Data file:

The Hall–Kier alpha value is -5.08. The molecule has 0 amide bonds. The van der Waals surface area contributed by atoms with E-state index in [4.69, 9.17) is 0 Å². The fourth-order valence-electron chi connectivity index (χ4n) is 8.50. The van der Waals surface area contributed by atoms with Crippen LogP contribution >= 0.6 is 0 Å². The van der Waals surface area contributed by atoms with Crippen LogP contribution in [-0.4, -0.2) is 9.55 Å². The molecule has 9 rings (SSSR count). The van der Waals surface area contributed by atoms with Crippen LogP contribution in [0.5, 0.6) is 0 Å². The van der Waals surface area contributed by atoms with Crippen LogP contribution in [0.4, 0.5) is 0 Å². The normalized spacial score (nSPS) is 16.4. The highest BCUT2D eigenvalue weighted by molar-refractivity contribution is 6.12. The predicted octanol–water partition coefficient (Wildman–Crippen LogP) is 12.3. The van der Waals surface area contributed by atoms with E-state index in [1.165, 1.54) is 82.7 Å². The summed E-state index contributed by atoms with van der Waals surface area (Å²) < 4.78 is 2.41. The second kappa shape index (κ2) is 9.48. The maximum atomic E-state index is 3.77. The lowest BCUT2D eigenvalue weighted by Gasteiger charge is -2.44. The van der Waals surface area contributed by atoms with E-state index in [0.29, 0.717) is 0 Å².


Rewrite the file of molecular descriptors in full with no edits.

The Hall–Kier alpha value is -5.08. The molecule has 0 amide bonds. The van der Waals surface area contributed by atoms with E-state index in [4.69, 9.17) is 0 Å². The fourth-order valence-electron chi connectivity index (χ4n) is 8.50. The van der Waals surface area contributed by atoms with Crippen LogP contribution >= 0.6 is 0 Å². The van der Waals surface area contributed by atoms with Crippen LogP contribution in [-0.4, -0.2) is 9.55 Å². The molecule has 9 rings (SSSR count). The van der Waals surface area contributed by atoms with Crippen LogP contribution in [0.5, 0.6) is 0 Å². The van der Waals surface area contributed by atoms with Crippen LogP contribution in [0.4, 0.5) is 0 Å². The normalized spacial score (nSPS) is 16.4. The highest BCUT2D eigenvalue weighted by molar-refractivity contribution is 6.12. The predicted octanol–water partition coefficient (Wildman–Crippen LogP) is 12.3. The van der Waals surface area contributed by atoms with E-state index in [1.165, 1.54) is 82.7 Å². The summed E-state index contributed by atoms with van der Waals surface area (Å²) < 4.78 is 2.41. The second kappa shape index (κ2) is 9.48. The maximum atomic E-state index is 3.77. The lowest BCUT2D eigenvalue weighted by Gasteiger charge is -2.44. The van der Waals surface area contributed by atoms with E-state index in [0.29, 0.717) is 0 Å².